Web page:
The Merry Christmas Coronary - In a Heartbeat

The Merry Christmas Coronary

The holidays are upon us!  The celebrations, traditions and delicious treats bring joy and merriment to so many each year.  However, while excitement abounds, there is also a dangerous threat lurking in the shadows – The Merry Christmas Coronary.

During the Christmas and New Years holiday season, cardiac deaths typically increase by 4-5%, with the highest rate of death occurring on 12/25, 12/26 and 1/1.  Cold weather has long been suspected as a cause of this holiday phenomenon.  However, we now know that the spike in heart related deaths during the holidays is present even in warm climates, which begs the question, “What is the cause and what preventative measures can be taken to safely navigate the holidays?”

Possible causes

  • Delay – With the busyness of the season, people may be inclined to put off healthcare around holidays.  They may be hesitant to burden those around them or change holiday plans.  
  • Travel – When traveling far from home, it may be more challenging to locate competent medical care and/or care providers may not have an intimate knowledge of the patient’s history.
  • Understaffed – Hospitals and clinics may find themselves understaffed as employees travel or may be overstressed by an influx of patients.
  • Stress – Despite the merry message of poplar Christmas carols, stress is an undeniable element to the holiday season.  Stress increases blood pressure and risk for heart disease.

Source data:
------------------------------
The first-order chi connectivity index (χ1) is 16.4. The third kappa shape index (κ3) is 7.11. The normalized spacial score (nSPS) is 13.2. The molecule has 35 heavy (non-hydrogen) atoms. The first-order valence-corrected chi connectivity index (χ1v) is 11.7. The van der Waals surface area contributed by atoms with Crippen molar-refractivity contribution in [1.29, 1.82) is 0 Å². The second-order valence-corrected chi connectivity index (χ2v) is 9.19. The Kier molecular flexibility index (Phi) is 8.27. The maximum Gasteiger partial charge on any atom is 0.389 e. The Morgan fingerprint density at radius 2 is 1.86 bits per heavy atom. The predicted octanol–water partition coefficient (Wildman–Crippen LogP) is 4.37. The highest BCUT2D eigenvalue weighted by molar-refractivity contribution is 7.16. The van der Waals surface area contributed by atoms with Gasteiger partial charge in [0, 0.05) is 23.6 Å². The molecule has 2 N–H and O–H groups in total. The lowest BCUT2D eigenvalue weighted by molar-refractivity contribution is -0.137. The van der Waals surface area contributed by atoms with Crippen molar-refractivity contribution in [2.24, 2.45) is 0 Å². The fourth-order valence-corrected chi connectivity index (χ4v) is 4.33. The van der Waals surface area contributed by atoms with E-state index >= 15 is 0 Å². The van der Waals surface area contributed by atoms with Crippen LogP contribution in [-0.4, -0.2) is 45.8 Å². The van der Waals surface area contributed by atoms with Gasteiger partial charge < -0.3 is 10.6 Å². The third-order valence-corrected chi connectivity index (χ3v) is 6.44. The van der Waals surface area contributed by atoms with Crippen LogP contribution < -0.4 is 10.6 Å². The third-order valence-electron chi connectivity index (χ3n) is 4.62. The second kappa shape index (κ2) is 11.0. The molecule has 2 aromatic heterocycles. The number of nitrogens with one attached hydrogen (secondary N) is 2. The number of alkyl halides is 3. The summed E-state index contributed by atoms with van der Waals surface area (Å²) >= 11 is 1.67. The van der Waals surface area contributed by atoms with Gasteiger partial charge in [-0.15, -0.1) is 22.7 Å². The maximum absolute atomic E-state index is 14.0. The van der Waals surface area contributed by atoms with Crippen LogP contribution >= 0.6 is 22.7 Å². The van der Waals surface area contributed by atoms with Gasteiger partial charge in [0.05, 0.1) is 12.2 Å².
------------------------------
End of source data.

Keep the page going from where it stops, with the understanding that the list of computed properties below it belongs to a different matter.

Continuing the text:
• Overindulgence – Rich foods and increased consumption of alcohol can add stress to the heart.  

Preventative Measures

  • Self care – Take time away from the holiday hustle and bustle when feeling stressed.  Practice relaxation techniques and monitor loved ones’ stress levels.
  • Limit alcohol – Binge drinking can lead to atrial fibrillation, which is a common cause of cardiac arrest and heart attack.  Practice responsible drinking.
  • Get help – If you are feeling ill or have a history of heart disease or cardiac risk factors, don’t delay treatment.  
  • Get flu shot – The flu can put stress on the heart by influencing blood pressure, heart rate and heart function.  While the vaccine may not be a failsafe, it is especially important for those at risk for complications from the flu, individuals in the medical field and those traveling over the holidays.
  • Moderate salt intake – Many of us will indulge in foods to which our bodies are not accustomed.  Salt directly impacts blood pressure, which in turn increases the strain on your heart.  Choose low sodium options and avoid processed foods.
  • Take medication as prescribed – Be aware that changes to routine can cause individuals to forget medication or take it irregularly.  Fill prescriptions before traveling and set an alarm if you have difficulty remembering to take prescribed medication.

Always consult a doctor if you have questions or concerns about this or other health topics.  Better safe than sorry!

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